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At least fourteen dead after police fired on protesters in Kerbala

Police chief in the Shiite city denies that protesters have been killed by agent shots

HILLA (IRAK), 29 (Reuters / EP)

At least fourteen people have died and another 865 have been injured after security forces officers opened fire on protesters in the Shiite city of Kerbala, in central Iraq, according to Reuters, medical and medical officials told Reuters on Tuesday. Security services

At least fourteen dead after police fired on protesters in Kerbala
At least fourteen dead after police fired on protesters in Kerbala

In the city of Nasiriyah, in the south of the country, three protesters have been killed as a result of the serious injuries suffered by police charges against anti-government protests, according to medical officials.

The Kerbala Health Department has lowered the balance of the protests to 122 injured people, of which 66 are agents of the security forces. For his part, the Kerbala Police chief has denied in a statement that protesters have been killed by gunfire by security forces and has ensured that only one person has died in an incident unrelated to the protesters.

In addition, he has said that the images of security forces agents firing at demonstrators who have become viral on the Internet in recent hours are false and have been disseminated to “incite” protesters.

The Iraqis took the streets on Monday for the fourth consecutive day in a second wave of protests to denounce the corruption and mismanagement of the government led by the Iraqi Prime Minister, Adel Abdul Mahdi.

The balance of the protests since the mobilizations began on October 1 rises to 250 dead. A government investigation commission that investigated the first wave of protests concluded with a balance of 149 civilians killed by the excessive use of force by security forces and by the use of real ammunition against protesters.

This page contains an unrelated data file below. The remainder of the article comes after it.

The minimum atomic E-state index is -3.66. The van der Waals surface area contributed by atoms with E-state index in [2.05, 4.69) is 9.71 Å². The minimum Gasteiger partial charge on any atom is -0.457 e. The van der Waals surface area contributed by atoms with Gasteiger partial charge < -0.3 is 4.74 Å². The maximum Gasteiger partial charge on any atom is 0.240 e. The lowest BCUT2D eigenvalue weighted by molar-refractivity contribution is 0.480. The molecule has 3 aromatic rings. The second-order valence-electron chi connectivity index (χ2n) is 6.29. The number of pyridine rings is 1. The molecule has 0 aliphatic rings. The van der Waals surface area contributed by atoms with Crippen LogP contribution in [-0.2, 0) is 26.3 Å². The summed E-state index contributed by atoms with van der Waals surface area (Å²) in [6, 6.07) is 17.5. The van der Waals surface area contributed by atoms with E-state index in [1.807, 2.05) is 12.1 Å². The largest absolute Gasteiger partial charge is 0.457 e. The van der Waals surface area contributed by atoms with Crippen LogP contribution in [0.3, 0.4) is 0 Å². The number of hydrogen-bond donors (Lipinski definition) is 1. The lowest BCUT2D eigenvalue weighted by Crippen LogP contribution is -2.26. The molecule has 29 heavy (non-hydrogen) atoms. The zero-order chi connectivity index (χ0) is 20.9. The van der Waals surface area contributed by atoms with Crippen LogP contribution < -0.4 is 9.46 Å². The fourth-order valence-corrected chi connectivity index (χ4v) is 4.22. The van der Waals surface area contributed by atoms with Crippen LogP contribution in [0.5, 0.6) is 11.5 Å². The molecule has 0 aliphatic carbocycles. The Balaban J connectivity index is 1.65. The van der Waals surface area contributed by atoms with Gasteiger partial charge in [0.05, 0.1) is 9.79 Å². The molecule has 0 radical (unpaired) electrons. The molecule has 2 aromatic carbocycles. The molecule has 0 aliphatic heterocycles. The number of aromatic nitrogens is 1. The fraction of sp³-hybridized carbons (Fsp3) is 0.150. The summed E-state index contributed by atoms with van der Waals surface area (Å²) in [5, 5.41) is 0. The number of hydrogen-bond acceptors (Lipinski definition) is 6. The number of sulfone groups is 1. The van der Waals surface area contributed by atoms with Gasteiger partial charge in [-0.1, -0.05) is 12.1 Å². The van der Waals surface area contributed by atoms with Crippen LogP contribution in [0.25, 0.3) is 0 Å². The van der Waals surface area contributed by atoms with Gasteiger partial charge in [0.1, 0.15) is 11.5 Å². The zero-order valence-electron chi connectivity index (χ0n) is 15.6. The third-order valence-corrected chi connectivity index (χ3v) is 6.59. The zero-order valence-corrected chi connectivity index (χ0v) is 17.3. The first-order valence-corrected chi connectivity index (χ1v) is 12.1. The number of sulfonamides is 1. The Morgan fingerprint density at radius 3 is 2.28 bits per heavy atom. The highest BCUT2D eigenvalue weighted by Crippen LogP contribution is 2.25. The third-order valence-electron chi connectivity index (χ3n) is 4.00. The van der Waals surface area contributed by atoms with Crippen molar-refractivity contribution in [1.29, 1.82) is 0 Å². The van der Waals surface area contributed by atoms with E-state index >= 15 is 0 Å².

In that report, the commission noted that more than 70 percent of the deaths were caused by head or chest shots and held the security forces responsible for the excessive use of force against protests. The first wave of protests suffered a two-week break before resuming on October 25.

The wave of mobilizations, driven by unease by the economic crisis and corruption, has emerged after almost two years of relative stability in Iraq, which was subjected from 2003 to 2017 to the presence of foreign troops, in addition to suffering a civil war and the subsequent the partial partial domination of its territory by the Islamic State terrorist group.

Security forces fired tear gas against college and university students who defied the prime minister's warning and joined the thousands of people who protested in Baghdad against the government.

In the images of these charges, the military is seen beating high school students with batons in two districts of Baghdad. The Ministry of Defense has condemned this incident in a statement and said that soldiers do not represent the Iraqi Army as a whole, although it has not clarified whether they will be sanctioned.

The popular Shiite cleric Moqtada al Sadr, who supports the largest parliamentary bloc and contributed to the formation of the coalition government led by Abdul Mahdi, called on Monday to hold early elections following the announcement of the government to impose a curfew in the capital from the country.

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People wait at the exit of the medical center in Kerbala at the exit of the coffin of a protester who has died during the protests in the city – REUTERS / Abdullah Dhiaa al-Deen

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Protesters next to a street fire during the protests in Kerbala – REUTERS / Mohammed Al Saady

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Protesters next to a street fire during the protests in Kerbala – REUTERS / Mohammed Al Saady

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Protesters next to a street fire during the protests in Kerbala – REUTERS / Mohammed Al Saady

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Protesters in Kerbala – REUTERS

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Protesters in Kerbala – REUTERS

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Protesters in Kerbala – REUTERS

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